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How come “publish or perish” didn’t touch Fred Sanger?

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Fred Sanger (1918-2013)

Biotech researcher and history of science buff Ashutosh (Ash) Jogalekar (“The Curious Wavefunction”) notes a recent obit for Frederick Sanger:

Fred Sanger was a remarkable and unique scientist, and with his passing on 19 November 2013 we have lost one of the founders of molecular biology. He won two Nobel Prizes for chemistry, but we claim him for molecular biology because the methods he developed for sequencing proteins and nucleic acids provide the basis for much of what we do today.

where obit author Sydney Brenner says (paywalled):

A Fred Sanger would not survive today’s world of science. With continuous reporting and appraisals, some committee would note that he published little of import between insulin in 1952 and his first paper on RNA sequencing in 1967 with another long gap until DNA sequencing in 1977. He would be labeled as unproductive, and his modest personal support would be denied. We no longer have a culture that allows individuals to embark on long-term—and what would be considered today extremely risky—projects.

Wavefunction sighs with relief that this is “a (thankfully) fictional twenty-first century Sanger.” Yes, to go along with the thankfully fictional twenty-first century Peter Higgs who says he (“would never make it in science today”) …

No. Don’t say anything. That would be shouting Fire! in a crowded theatre*, right? Drawing attention dangerously to a problem that doesn’t exist. Like those other Nobelists who are abandoning the science journals.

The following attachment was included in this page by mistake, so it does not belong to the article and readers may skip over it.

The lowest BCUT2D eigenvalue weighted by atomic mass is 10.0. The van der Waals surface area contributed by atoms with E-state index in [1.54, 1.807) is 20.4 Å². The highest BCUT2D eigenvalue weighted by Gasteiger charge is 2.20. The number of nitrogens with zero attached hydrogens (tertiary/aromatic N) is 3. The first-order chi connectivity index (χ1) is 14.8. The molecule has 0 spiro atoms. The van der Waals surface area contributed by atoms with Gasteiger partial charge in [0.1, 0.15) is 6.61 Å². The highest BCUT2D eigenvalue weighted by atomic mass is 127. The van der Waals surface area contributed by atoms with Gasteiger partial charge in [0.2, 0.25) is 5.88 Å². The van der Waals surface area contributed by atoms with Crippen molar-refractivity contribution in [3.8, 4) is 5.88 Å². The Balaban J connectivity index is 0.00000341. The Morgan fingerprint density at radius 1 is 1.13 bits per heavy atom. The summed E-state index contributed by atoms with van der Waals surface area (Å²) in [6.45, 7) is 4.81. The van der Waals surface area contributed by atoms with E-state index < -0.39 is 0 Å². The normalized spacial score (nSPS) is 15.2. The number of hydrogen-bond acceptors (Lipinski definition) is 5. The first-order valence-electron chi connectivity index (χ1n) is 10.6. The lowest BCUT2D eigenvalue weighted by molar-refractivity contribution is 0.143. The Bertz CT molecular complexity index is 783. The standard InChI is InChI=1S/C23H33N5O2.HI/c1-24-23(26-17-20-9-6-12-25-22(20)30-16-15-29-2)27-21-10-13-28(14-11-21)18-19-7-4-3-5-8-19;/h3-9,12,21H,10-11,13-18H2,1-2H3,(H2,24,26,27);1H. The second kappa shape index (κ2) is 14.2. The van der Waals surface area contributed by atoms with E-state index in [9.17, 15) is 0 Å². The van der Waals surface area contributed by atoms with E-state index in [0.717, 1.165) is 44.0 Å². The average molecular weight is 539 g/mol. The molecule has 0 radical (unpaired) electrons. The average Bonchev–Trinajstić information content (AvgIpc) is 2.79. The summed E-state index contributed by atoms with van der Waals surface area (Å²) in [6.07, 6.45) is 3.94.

*Note: As an aside, how many people know that the original expression “shouting Fire! In a crowded theater” was employed as a justification for suppressing constitutionally protected freedom of speech in the United States (as in Congress shall make no law respecting … ):

First, it’s important to note U.S. v. Schenck had nothing to do with fires or theaters or false statements. Instead, the Court was deciding whether Charles Schenck, the Secretary of the Socialist Party of America, could be convicted under the Espionage Act for writing and distributing a pamphlet that expressed his opposition to the draft during World War I. As the ACLU’s Gabe Rottman explains, “It did not call for violence. It did not even call for civil disobedience.” … The crowded theater remark that everyone remembers was an analogy Holmes made before issuing the court’s holding. He was explaining that the First Amendment is not absolute. It is what lawyers call dictum, a justice’s ancillary opinion that doesn’t directly involve the facts of the case and has no binding authority. The actual ruling, that the pamphlet posed a “clear and present danger” to a nation at war, landed Schenk in prison and continued to haunt the court for years to come. … Together, the trio of rulings did more damage to First Amendment as any other case in the 20th century.

It was all overturned forty years ago. And every generation is only one generation from the extinction of intellectual freedom, without which there is no progress.

It’s not fiction and we should discuss it.

Hat tip: Pos-Darwinista

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